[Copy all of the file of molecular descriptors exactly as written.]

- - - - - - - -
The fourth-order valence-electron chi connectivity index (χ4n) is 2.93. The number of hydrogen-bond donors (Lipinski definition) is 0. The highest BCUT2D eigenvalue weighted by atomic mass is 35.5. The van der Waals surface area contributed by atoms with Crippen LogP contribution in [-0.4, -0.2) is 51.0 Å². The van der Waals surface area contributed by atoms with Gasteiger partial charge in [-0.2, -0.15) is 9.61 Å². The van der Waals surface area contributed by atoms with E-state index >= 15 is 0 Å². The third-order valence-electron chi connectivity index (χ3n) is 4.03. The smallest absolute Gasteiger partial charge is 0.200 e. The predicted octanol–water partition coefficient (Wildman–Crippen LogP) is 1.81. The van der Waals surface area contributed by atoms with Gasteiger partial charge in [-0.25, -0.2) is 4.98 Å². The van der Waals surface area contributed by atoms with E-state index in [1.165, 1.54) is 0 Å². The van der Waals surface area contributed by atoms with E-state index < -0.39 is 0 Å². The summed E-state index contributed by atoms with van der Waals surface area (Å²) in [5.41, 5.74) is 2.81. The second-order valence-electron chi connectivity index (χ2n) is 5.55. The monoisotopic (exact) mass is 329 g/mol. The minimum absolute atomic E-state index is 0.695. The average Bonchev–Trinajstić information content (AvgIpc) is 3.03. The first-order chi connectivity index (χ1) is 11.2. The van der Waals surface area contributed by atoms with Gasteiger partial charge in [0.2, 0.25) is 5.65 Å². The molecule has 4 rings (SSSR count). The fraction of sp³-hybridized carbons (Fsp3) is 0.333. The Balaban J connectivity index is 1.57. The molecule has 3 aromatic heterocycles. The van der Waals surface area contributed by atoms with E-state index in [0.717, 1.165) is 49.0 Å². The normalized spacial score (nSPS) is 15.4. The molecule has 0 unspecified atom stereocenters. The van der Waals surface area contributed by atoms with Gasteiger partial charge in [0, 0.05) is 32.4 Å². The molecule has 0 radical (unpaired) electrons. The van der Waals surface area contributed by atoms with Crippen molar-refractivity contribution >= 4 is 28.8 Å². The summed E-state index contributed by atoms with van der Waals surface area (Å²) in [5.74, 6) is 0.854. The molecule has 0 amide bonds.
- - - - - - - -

The fourth-order valence-electron chi connectivity index (χ4n) is 2.93. The number of hydrogen-bond donors (Lipinski definition) is 0. The highest BCUT2D eigenvalue weighted by atomic mass is 35.5. The van der Waals surface area contributed by atoms with Crippen LogP contribution in [-0.4, -0.2) is 51.0 Å². The van der Waals surface area contributed by atoms with Gasteiger partial charge in [-0.2, -0.15) is 9.61 Å². The van der Waals surface area contributed by atoms with E-state index >= 15 is 0 Å². The third-order valence-electron chi connectivity index (χ3n) is 4.03. The smallest absolute Gasteiger partial charge is 0.200 e. The predicted octanol–water partition coefficient (Wildman–Crippen LogP) is 1.81. The van der Waals surface area contributed by atoms with Gasteiger partial charge in [-0.25, -0.2) is 4.98 Å². The van der Waals surface area contributed by atoms with E-state index in [1.165, 1.54) is 0 Å². The van der Waals surface area contributed by atoms with E-state index < -0.39 is 0 Å². The summed E-state index contributed by atoms with van der Waals surface area (Å²) in [5.41, 5.74) is 2.81. The second-order valence-electron chi connectivity index (χ2n) is 5.55. The monoisotopic (exact) mass is 329 g/mol. The minimum absolute atomic E-state index is 0.695. The average Bonchev–Trinajstić information content (AvgIpc) is 3.03. The first-order chi connectivity index (χ1) is 11.2. The van der Waals surface area contributed by atoms with Gasteiger partial charge in [0.2, 0.25) is 5.65 Å². The molecule has 4 rings (SSSR count). The fraction of sp³-hybridized carbons (Fsp3) is 0.333. The Balaban J connectivity index is 1.57. The molecule has 3 aromatic heterocycles. The van der Waals surface area contributed by atoms with E-state index in [0.717, 1.165) is 49.0 Å². The normalized spacial score (nSPS) is 15.4. The molecule has 0 unspecified atom stereocenters. The van der Waals surface area contributed by atoms with Gasteiger partial charge in [0, 0.05) is 32.4 Å². The molecule has 0 radical (unpaired) electrons. The van der Waals surface area contributed by atoms with Crippen molar-refractivity contribution >= 4 is 28.8 Å². The summed E-state index contributed by atoms with van der Waals surface area (Å²) in [5.74, 6) is 0.854. The molecule has 0 amide bonds.